The new restoration—dive into the lengthy process in the video below—is just one of the mysteries that’s surrounded “Girl Reading a Letter at an Open Window” since its creation between 1657–59. Originally attributed to Rembrandt and later to Pieter de Hooch, the artwork wasn’t properly credited until 1880. The piece is evocative of another one of Vermeer’s works, “Lady Standing at a Virginal,” though, which similarly features a painting within a painting by showing a solitary figure standing near a window with Cupid on the wall behind her.
“Girl Reading a Letter at an Open Window” will be on view in its original form for the first time in centuries as part of an expansive exhibition dedicated to the painter running from September 10, 2021, to January 2, 2022, at the Dresden museum. (via Kottke)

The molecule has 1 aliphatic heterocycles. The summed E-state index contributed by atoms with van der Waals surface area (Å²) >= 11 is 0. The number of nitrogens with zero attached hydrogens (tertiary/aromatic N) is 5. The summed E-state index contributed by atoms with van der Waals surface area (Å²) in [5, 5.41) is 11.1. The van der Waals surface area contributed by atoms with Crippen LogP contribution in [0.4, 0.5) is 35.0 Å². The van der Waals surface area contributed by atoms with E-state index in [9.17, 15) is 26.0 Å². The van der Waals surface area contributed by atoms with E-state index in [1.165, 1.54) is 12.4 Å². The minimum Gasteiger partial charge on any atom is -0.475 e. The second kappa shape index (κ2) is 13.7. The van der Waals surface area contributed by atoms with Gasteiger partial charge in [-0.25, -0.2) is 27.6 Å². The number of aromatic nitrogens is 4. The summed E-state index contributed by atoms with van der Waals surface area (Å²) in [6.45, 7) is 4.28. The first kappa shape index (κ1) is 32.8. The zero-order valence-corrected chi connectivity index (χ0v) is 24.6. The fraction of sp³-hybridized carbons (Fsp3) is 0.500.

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French photographer Thibaud Poirier continues his Sacred Spaces series by capturing the modern architecture of dozens of temples across Europe. Similar to earlier images, Poirier uses the same focal point of the front pulpit and pews in all of the photographs, allowing easy comparisons between the colors, motifs, and structural details of each location. “I selected these spaces for the use of original materials, modern for their time in sacred architecture, like steel, concrete, as well as large aluminum and glass panels,” he tells Colossal. Because travel has been limited due to COVID-19, Poirier has mostly visited 20th- and 21st-century churches in France, Germany, and the Netherlands for Sacred Spaces II, although he plans to expand his range in the coming months. Keep an eye out for those shots on Behance and Instagram.